Misfortune Tellers

One of the things I find interesting about existing as a creative being – and hearing about other people’s interpretation of being creative – is the concept of having an idea.  Sometimes I feel it’s not that ‘I have an idea’ but ‘an idea has me’.  It’s my duty then, to bring that idea into being.  If this sounds a bit trippy – writer Elizabeth Gilbert has a nice way of explaining it in her Ted talk.my artist desk at hamilton house art studio

So, with inspiration in my heart, I created some Fortune Tellers last year – The Ultimate In Fortune Telling Technology.  The idea wasn’t quite done with me and this year I’ve been sketching and painting and writing so that I can craft fortune tellers that are even more super awesome.  As my new creations are being printed as we speak, it felt right to show you a sneak peek behind the scenes and show you my work in progress.

My fortune tellers have a macabre slant to them, so they became known as Misfortune Tellers.  Within that, I’d written several themes, so you can discover your future in a variety of worlds.  Whether mythical stories or horror flicks are your thing, I’ve got a grisly future for you.

Work In Progress

As I enjoy both writing aclose up photo of day of the dead inspired fairytale skullsnd drawing, the path of a project will either start with written content or drawn sketches and doodles. It is my intention for both to come from a place of play and instinct.  Expanding on the written themes. I wanted to create colour sections that suited each written theme.  I’ve always liked the Day of the Dead aesthetic and as well as feeling the overall theme was relevant to my written misfortunes, the skulls I designed took inspiration from both the sugar skull decoration, and various aspects of the given theme.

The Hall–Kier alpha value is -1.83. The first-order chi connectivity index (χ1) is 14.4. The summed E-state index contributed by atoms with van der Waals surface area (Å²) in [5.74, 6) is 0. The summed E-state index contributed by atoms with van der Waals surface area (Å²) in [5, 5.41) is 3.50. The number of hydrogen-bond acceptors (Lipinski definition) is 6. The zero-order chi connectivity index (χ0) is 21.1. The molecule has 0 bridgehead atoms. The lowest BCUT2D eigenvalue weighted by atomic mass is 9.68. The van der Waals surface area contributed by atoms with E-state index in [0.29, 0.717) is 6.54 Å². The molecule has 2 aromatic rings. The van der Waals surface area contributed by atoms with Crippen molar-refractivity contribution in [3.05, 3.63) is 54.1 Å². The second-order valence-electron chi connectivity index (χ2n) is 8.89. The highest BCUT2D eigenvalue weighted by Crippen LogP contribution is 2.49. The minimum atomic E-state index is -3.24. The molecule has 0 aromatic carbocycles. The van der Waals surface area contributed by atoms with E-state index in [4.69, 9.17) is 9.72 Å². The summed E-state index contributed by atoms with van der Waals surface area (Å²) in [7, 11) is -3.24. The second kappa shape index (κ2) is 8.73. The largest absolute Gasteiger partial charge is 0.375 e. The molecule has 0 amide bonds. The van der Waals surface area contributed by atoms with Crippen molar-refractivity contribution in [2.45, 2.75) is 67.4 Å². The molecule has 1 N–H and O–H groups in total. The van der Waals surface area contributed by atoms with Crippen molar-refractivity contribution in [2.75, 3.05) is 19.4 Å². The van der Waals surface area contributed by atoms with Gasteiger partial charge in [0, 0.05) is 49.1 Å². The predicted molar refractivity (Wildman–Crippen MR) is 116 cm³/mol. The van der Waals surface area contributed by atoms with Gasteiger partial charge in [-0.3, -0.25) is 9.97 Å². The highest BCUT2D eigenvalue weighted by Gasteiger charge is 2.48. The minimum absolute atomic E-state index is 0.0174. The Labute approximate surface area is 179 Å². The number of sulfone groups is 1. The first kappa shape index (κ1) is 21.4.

Once I was happy with the designs, I traced them onto watercolour paper and inked them up.  I prefer to use dip pen and ink to get the variations in the line.  I love effect you can get with sticks (which I’ve used for past artworks) but they’re definitely less accurate.  The skulls were quite small and detailed, so dip pen it was.

Once the ink was dry, I mixed up my colours and painted all the skulls of one colour in one go to keep the continuity between the themes.  Then when that was done, I used a black(ish) ink to fill in the outside, screen shot of work in progress for the misfortune tellersmaking the skulls stand out against the background.

Scanning them and formatting them was the next step – where my paintings and written work were finally combined.  Once saved, I sent them onto the printer and am currently waiting excitedly…

I don’t think you’ll be disappointed.  Watch this space for photos.

If you live in the Bristol UK area, I’ll be telling misfortunes at an exhibition opening for The Art Troupe, themed on Circus Splendour.  It’s on Thursday 19th November at The Edwardian Cloakroom, come say hello, and get your misfortune told if you dare…

If you’re not about, then you can still join in the fun – visit my Drawesome page on Facebook and/or Twitter to get your misfortune told and be in with a chance to win yourself a pack of misfortune tellers!

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